The central square of La Paz, near the 400-year-old San Francisco Cathedral, is always crowded. At small tables sit uncles in bright knitted hats – fortune tellers. Aunts in hats and fluffy skirts make fresh juice from tangerines. Plastic cups with juice are in the hands of every second person.

Боливия. Базар Ла-Паса

And practically around the bend, on the next street, there is a mysterious witch market. At first glance, all the same aunts sell dried herbs, but if you look closely at the contents, it turns out that the product is not easy. Dried llama embryos hang from the ceiling, and parts of frogs and other insects are in baskets. And all the counters are littered with boxes with incomprehensible powders and strange sets with toy houses, money, cars. It is customary to go to shamans with such sets of dreams. You choose what you would like to receive next year – and go ahead.
And dried llamas are buried during the construction of a house, for good luck.

Another planet

Тур в Боливию

Outside the window, there is absolute darkness, and the room is so cold that I try to remember where I am and whether my dreams brought me to Antarctica this time. No, this is Bolivia, baby. Altiplano high plateau, more than 3600 meters above sea level. According to the calendar, it is the end of March, which means autumn is outside the window. We are in another hemisphere, everything is upside down here. For example, the hotel where we spent tonight is completely made of salt. Salt walls, salt beds, salt tables and even tables in a restaurant.
The alarm clock prevents you from thinking about an unhappy fate and dreams of a hot bath. You have to pull yourself out of the sleeping bag into the salt kingdom. But today is worth it. I will finally see it with my own eyes – the largest dry salt lake in the world – Salar de Uyuni. More than 10,000 sq. Km of snow-white space simply envelops you from all sides, and it is not clear where the sky ends and the earth begins.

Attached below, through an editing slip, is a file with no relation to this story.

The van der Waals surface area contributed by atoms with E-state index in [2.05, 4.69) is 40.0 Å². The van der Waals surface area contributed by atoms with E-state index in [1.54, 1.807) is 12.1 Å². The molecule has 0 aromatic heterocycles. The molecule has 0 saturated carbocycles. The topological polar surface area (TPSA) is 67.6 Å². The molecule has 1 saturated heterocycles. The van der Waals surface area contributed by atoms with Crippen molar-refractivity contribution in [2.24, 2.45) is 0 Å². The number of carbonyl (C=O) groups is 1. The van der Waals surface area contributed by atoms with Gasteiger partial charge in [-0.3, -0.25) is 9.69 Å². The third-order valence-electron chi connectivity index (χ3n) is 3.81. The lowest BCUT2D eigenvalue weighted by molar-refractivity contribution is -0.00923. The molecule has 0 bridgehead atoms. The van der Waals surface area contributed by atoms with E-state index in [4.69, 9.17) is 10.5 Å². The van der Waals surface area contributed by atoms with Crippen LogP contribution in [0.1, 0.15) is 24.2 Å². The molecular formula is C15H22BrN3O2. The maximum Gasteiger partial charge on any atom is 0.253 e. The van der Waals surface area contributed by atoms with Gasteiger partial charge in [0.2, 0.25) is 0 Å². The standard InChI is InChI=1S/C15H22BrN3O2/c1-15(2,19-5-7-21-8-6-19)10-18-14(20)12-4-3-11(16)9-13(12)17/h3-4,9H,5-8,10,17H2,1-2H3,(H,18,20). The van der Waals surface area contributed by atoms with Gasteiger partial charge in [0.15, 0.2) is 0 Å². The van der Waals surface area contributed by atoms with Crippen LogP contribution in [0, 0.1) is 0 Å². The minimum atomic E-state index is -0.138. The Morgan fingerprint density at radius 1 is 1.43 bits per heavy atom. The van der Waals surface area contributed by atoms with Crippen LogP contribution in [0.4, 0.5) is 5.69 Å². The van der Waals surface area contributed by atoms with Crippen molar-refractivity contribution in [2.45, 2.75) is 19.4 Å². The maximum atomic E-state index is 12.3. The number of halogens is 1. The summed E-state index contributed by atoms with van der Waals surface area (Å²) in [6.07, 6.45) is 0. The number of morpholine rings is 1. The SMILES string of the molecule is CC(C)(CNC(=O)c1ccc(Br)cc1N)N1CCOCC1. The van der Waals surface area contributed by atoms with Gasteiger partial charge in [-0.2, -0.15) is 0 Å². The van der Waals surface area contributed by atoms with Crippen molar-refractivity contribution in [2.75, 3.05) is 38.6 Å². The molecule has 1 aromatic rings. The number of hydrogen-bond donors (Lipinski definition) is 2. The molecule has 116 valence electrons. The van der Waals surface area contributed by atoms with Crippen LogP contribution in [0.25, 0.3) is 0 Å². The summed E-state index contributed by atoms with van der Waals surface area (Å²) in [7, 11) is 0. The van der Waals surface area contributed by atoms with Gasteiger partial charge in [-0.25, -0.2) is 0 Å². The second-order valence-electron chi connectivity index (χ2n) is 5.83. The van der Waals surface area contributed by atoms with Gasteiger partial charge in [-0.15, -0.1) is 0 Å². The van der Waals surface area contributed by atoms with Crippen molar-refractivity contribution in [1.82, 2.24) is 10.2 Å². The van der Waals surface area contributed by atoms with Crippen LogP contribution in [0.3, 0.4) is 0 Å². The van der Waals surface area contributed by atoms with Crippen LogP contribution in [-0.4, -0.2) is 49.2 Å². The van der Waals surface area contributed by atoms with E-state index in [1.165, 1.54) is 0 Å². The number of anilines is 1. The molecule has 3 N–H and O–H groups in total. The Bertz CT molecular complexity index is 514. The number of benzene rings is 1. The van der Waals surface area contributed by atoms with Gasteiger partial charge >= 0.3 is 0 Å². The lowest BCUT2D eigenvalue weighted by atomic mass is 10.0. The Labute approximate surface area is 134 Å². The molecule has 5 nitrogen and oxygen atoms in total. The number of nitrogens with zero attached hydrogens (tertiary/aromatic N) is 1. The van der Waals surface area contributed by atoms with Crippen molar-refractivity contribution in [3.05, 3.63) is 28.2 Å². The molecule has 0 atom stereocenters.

The jeep slowly glides in the dark on the mirror surface. And now the first rays of the sun … I freeze with delight and, holding my breath, look around.
In March, when the salt marsh is covered with a thin layer of water, this place acquires some kind of magical power. It seems that heaven and earth merge here into a single whole, boundaries and consciousness expand.
Wind in the face, height, desert landscapes and this is a miracle before your eyes. It always seems that you are somewhere so far away, at the end of the earth, on another planet.

Поехать в Боливию, Ла-Пас

Our trip to the Bolivian altiplano has been going on for three days. And in fact, besides the salt marsh, there are still so many beauties – lagoons, volcanoes, thermal springs, canyons, green fields with grazing llamas.
4 days and on an alternative route, from the other end, from the glorious city of Tupitsa, practically on the border with Argentina. Much fewer tourists travel from here, and in many places you find yourself in splendid isolation.